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The nominations for the 85th annual Academy Awards, the “mother lode” of movie awards as Helen Mirren once described them to me, was announced today (check out the full list of nominations), and there were some surprises and shockers.
The ten movies nominated for best motion picture are:
The all-important best actress category nominees are:
On the red carpet at the National Board of Review gala Tuesday evening, Chastain said she was headed to L.A. for the Golden Globes and would be on the plane when Oscar nominations were announced. It’s only when she turned on her phone and if she saw loads of messages than she’d know if she was nominated. Imagine what her phone looked like when she powered on!
There were also surprise omissions in the group, notably Marion Cotillard, heavily favored to get a nod for “Rust and Bone,” and Helen Mirren for “Hitchcock.”
For best actor, the noms were predictable:
Day-Lewis is the frontrunner, although Cooper has a real chance. It was thought by many Oscar prognosticators that Phoenix would lose his chance in this spot when early in the season he badmouthed awards shows. He’s also done few appearances or interviews to promote the film.
Best supporting actress nominations are:
Field is the frontrunner, although Hathaway could also win. Hunt, and especially Weaver, are surprises in this list and long shots.
The best supporting nominees are:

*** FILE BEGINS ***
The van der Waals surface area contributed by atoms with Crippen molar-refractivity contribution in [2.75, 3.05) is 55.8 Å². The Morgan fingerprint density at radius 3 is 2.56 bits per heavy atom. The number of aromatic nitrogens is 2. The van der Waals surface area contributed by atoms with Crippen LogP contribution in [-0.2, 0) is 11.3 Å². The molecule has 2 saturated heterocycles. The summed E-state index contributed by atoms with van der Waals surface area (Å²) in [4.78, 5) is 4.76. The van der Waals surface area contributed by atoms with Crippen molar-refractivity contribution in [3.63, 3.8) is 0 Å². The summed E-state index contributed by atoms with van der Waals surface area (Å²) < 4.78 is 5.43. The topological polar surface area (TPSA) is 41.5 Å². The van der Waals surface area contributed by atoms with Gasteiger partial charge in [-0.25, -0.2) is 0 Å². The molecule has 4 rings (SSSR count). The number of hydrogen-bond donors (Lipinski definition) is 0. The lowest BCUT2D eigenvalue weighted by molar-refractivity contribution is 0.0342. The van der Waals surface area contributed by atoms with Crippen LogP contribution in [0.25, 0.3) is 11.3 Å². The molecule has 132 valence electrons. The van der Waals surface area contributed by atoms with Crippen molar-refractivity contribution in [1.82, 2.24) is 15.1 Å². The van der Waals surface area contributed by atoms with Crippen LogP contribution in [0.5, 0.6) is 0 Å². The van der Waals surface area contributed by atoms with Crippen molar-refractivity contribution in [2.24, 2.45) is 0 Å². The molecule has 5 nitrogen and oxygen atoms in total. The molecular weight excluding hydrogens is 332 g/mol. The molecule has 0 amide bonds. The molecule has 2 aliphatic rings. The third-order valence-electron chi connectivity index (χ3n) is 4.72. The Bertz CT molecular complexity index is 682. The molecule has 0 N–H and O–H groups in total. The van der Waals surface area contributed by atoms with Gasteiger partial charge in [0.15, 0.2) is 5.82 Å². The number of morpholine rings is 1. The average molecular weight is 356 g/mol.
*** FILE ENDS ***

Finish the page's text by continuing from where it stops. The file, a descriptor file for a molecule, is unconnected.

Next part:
That Waltz was on this list instead of Leonardo DiCaprio is a real surprise. Javier Bardem for “Skyfall” was also considered a likely contender, and his omission is glaring.
The big shocker today was Kathryn Bigelow’s snub for best director. She has topped every awards list since early in the season. She was just included in the Directors Guild of America list announced the other day.
Her omission from the Oscar list may also be a result of the earlier voting deadline for Academy nominations, which was last Friday, before the Directors Guild of America announced their list. This was pushed ahead from previous years because the Oscars are two weeks earlier this year than last year.
The directors who made the cut are:
The other important name left off the director’s list is Ben Affleck, who also scored with the all-important Directors Guild.
There are only five spots for best director and ten films nominated for best picture, so some heavy hitters were bound to be omitted. But consensus among most Oscar prognosticators was that Russell’s name would be one left off the director’s list, but that he would get nominated for adapted screenplay. Instead, the happy news for Russell was that he got nominated for both.
The “Silver Linings Playbook” director must be a happy guy indeed. His film received eight nominations. Only Tuesday at the National Board of Review, on the red carpet he said, “I’m extremely grateful” and “it’s really a blessing” to receive all the accolades the intensely personal film has received.
Russell credits his son, who struggles with mental disabilities, as the reason he made the funny and touching family drama. He’s promoted the film tirelessly in Q&A’s and special screenings, and it has paid off.
“Silver Linings” tied with “Les Misérables” with 8 nominations, which picked up noms for star Hugh Jackman and co-star Ann Hathaway, who played the tortured Fantine.
But the leader of the pack with 12 nominations is Steven Spielberg’s “Lincoln.” The Honest Abe actor Daniel Day-Lewis picked up a best acting nomination, while Sally Field and Tommy Lee Jones were in the supporting actor category. Pulitzer-Prize winning playwright Tony Kushner was also nominated for best-adapted screenplay.